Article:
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London to Brighton Movie Review (2006)

London to Brighton Movie Review (2006)

Paul Andrew Williams has constructed a drama, with breathtaking overtones, which could stand almost as a companion piece to Gary Oldman’s Nil By Mouth from 1997. Yet this is a film which stands entirely on its own, and even puts Nil by Mouth in the shade with an finish both realistic and poignant.

The performances are excellent. Georgia Groome is frighteningly believable as a 12 year-old girl caught in the world of vice, and Lorraine Stanley, as a prostitute caught between her conscience and a need to stay alive, is likewise gut wrenching. Also effective is Sam Spruell as a very unpleasant man called Stuart Allen, a man representative of the London underworld, and a man determined to track the above two young women down with terrifying and horrific consequences.

Comparisons are unenviable but one thinks of Mean Streets and Mona Lisa, though London To Brighton has an even more edgy feel. It may be that having worked together on the earlier short Royalty the characters of some of the cast were well-grounded, but the introduction of ridiculously young Georgia Groome transports the whole gutter-based story to another plane where even the most insensitive become humanized. This is Lorraine Stanley’s triumph as she transforms from Tart-Without-A-Heart Kelly to proxy-mother of the abused child Joanne. The gangsters here are anything but entertaining and no endeavour is made to romanticize the Pimp-Whore relationship, it is a world of abuse and Kelly’s attempts to rescue Joanne are all involving. The alternate ending is very short but very powerful; I’d like to have known which was the director’s alternative.

The star turn though, is arguably Johnny Harris. As Derek, he will make your flesh creep, yet, despite his many shortcomings – and be warned, his character is repellent – there is something also vaguely amusing about him. His facial expressions when talking and listening to his boss are comic to behold. Derek is terrified of Spruell’s Mr Allen, and with good reason. That terror joint with his own greed and need to save his own neck give the film an extra dimension.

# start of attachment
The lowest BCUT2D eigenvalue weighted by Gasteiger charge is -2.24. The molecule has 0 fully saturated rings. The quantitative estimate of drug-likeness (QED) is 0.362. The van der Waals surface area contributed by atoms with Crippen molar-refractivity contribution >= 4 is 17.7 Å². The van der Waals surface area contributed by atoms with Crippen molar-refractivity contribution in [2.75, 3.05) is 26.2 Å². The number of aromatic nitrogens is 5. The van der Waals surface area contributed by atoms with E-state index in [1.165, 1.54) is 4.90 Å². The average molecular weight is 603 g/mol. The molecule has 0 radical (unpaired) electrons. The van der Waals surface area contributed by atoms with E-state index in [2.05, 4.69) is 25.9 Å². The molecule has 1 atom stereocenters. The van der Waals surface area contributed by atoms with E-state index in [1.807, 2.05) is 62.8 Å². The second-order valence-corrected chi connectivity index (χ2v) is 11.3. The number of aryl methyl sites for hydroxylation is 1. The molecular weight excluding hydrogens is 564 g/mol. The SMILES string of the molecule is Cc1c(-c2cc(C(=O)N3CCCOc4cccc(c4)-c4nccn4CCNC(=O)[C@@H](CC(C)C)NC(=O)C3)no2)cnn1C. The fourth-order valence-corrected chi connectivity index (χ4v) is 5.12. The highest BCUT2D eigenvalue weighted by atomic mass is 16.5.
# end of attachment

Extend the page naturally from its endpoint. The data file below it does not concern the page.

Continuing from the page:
It is not easy to watch, and some of the aggression and language are hard to take, but in a tepid film industry such as Britain’s, the arrival of a talent such as this should be noticed.

This film contains prostitutes, pedophiles, drugs, and violence, yet to even believe that this film panders to genre stereotypes would be doing it an injustice. This is a gritty realistic picture that thru its bleak story telling manages to make the viewer experience a part of the events unfolding, it’s harsh and unrelenting in its portrayal of the dark parts of city life that do exist in our world. The screenplay is as lean as a prize featherweight boxer, no loose-fitting tag on, no sub plots to bog the story down, just a hard as nails story culminating in a wonderful final reel.

Watching Lorraine Stanley carry both guilt and liability (especially her scene as she sits listening on the couch), I was struck by what precisely how difficult acting must be. I rewound to watch this scene twice, amazed with the overpowering realism of her reaction to what was going on. Neither overblown nor self-consciously minimalist, I could simply not imagine this character reacting any other way; not even by a hair. This actress walks around the entire film with a beat up face and her basic humanity just bores straight through the latex and makeup in a way that never leaves you guessing exactly what’s going on in her mind. She’s just marvellous.

Recently released on a subtitled DVD that includes a annotations by the director and others, an alternate ending, and eight deleted scenes, London to Brighton packs a wallop. Energy and tension adorn the film from start to end, a span of only 85 minutes. However, some of the scenes indicate a sense of lost hope, in the courage and loving protectiveness of Kelly and the childlike blamelessness of Joanne, there is a sense of possibility. Winner of the Best New Director Award at the Edinburgh Film Festival with a style indicative of the raw immediacy of Shane Meadows and the social awareness of Ken Loach, Paul Williams in London to Brighton has delivered an exceptional first feature.

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